What's it worth to you?
At what point does it make more sense to pay $200 for desktop software rather than $20 for a competing product?
The numbers are not exact, but that essentially is the question the Marine Corps must answer, having landed in the crossfire between Lotus Development Corp. and Microsoft Corp.
A reseller sparked the cost debate by offering Lotus SmartSuite at about one-tenth the price of Microsoft's Office 2000 package, as a way to sway the Corps from its decision to make Office 2000 its de facto standard for word processing, spreadsheets and other software. The offer is good governmentwide.
In office automation, $20 is practically a giveaway. Unfortunately, even a giveaway is not the no-brainer it would appear to be.
Many federal users, and in some cases entire departments, settled on their desktop software several years ago, based on the capabilities and the cost of the products at that time. These users and their support staff have invested a lot of time and money learning the features and foibles of their products. And they have created hundreds of thousands of documents that are now part of agency records.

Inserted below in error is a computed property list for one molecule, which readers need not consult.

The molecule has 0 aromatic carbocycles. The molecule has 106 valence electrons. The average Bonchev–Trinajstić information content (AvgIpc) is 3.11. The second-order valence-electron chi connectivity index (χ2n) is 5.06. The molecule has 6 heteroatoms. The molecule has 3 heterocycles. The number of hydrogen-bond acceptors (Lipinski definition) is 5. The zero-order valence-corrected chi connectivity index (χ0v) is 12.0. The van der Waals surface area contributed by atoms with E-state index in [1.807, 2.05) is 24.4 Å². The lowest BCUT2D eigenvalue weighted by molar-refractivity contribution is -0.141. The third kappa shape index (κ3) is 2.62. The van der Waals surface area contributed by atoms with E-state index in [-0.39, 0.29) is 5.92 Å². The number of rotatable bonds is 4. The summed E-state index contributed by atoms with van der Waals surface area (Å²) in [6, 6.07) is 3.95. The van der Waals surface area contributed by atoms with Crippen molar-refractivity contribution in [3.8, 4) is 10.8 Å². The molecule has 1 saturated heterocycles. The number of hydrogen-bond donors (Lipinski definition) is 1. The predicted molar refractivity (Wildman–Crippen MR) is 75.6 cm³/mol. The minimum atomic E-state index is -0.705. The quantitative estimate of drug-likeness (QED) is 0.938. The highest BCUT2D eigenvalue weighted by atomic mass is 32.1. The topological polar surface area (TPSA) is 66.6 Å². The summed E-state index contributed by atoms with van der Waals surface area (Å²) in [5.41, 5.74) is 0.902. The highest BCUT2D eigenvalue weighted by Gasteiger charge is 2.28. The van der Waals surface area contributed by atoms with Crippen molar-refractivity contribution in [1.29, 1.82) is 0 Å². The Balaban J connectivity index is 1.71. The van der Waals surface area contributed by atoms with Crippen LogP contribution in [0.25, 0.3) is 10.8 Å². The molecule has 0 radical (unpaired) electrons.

So the question for them is, What is it worth to an agency to pull up that stake and go through that process with another product?
It's not just a concern about raising the ire of PC users, who tend to develop a strong loyalty for whatever software already resides on their desktop. It is concern about productivity. For some agencies, the new product would have to be a significant improvement to justify retraining users and converting files. In the final analysis, it becomes a matter of how an agency defines best value when it comes to office automation.
Best value is difficult to define in the best of circumstances. This case, the latest skirmish between Lotus and Microsoft, involves a significant cost disparity and a huge volume of business. That only complicates the question of best value for the Marines.
Given the millions of dollars spent each year on office automation software, the rest of DOD, as well as many civilian agencies, will be listening to see how the Corps answers.